[Darwin, Charles]. Francis Darwin, Ed.
The Life and Letters of Charles Darwin, Including an Autobiographical Chapter.
Seller ID: 1173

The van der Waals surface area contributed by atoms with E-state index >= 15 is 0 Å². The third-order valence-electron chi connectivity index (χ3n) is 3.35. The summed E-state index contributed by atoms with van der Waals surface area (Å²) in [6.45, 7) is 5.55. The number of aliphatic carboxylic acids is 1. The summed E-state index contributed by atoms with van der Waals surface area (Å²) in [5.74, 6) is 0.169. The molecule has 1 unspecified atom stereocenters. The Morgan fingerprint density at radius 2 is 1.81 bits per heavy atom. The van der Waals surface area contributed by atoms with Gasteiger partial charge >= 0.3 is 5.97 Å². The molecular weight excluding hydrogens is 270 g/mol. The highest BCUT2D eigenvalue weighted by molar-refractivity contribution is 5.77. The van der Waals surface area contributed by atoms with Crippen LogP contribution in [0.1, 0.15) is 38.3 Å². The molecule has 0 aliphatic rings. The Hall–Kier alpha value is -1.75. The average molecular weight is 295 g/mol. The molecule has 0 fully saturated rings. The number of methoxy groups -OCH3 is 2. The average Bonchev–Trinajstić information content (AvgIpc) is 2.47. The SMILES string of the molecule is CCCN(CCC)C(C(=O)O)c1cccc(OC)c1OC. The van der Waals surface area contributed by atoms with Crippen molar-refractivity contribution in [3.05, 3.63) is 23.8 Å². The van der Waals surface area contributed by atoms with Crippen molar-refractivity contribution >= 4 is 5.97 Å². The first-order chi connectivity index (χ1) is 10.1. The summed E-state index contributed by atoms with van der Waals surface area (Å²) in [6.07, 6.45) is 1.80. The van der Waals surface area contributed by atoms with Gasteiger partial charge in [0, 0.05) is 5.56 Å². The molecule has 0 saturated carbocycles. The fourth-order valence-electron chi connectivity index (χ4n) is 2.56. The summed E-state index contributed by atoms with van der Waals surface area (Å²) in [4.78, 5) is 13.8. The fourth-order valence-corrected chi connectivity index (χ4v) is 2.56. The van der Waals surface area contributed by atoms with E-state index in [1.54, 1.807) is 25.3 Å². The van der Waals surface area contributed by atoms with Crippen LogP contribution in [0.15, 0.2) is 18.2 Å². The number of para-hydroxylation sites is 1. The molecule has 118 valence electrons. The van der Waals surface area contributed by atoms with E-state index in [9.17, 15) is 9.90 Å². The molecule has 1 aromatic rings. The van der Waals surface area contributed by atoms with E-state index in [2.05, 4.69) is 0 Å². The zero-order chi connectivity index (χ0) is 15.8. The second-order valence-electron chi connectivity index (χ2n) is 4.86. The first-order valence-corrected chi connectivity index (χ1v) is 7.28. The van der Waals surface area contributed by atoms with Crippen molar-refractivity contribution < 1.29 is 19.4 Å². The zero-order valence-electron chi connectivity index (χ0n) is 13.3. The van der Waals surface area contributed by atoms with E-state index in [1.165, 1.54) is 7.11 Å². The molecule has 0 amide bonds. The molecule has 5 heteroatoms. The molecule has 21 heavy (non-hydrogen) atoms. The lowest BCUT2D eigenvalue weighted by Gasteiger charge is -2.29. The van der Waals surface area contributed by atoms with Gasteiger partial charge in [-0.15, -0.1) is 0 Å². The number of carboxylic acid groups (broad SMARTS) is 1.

London: John Murray, 1887. First edition, in three volumes (ix, 395; 393; 418, appendices, index), illustrated with three frontispieces and several other engravings reproduced from the popular press. Tall octavo (22 cm.), in blue-green publisher's cloth, gilt titles to spines. The first 160 pages or so of Volume I comprise a brief ancestral history, an autobiographical sketch (apparently much shortened) intended originally for Darwin's wife and children, and a description of Darwin's daily habits and practices by Sir Francis Darwin, his son and the editor of the collection. The first of these many letters, characteristically, begs the help of J. M. Herbert, a university friend, in collecting several varieties of beetles Darwin was eager to examine. A commentator in the TLS once mentioned Darwin wrote six million words (more or less, I imagine) in his long life; a great many of them are collected here, arranged topically and chronologically, portraying Darwin's daily communications with others, suggesting his prodigeous capacity for work, and proving how much one might accomplish absent the convenience of telephones and the distractions of television. For the most part the text of the three volumes remains unopened (and unread) and will require the careful application of a paper-knife to access the text of the letters-- careful, because Murray's paper is slowly becoming age-toned and a bit dry. One signature in the second volume is loosened but still attached, spine ends and corners are slightly worn, cloth spine of volume two a bit bubbled here and there. Save these quite minor faults, a very attractive copy of the first edition of Darwin's collected letters (about ten years later an additional collection, also by Francis Darwin, was published).
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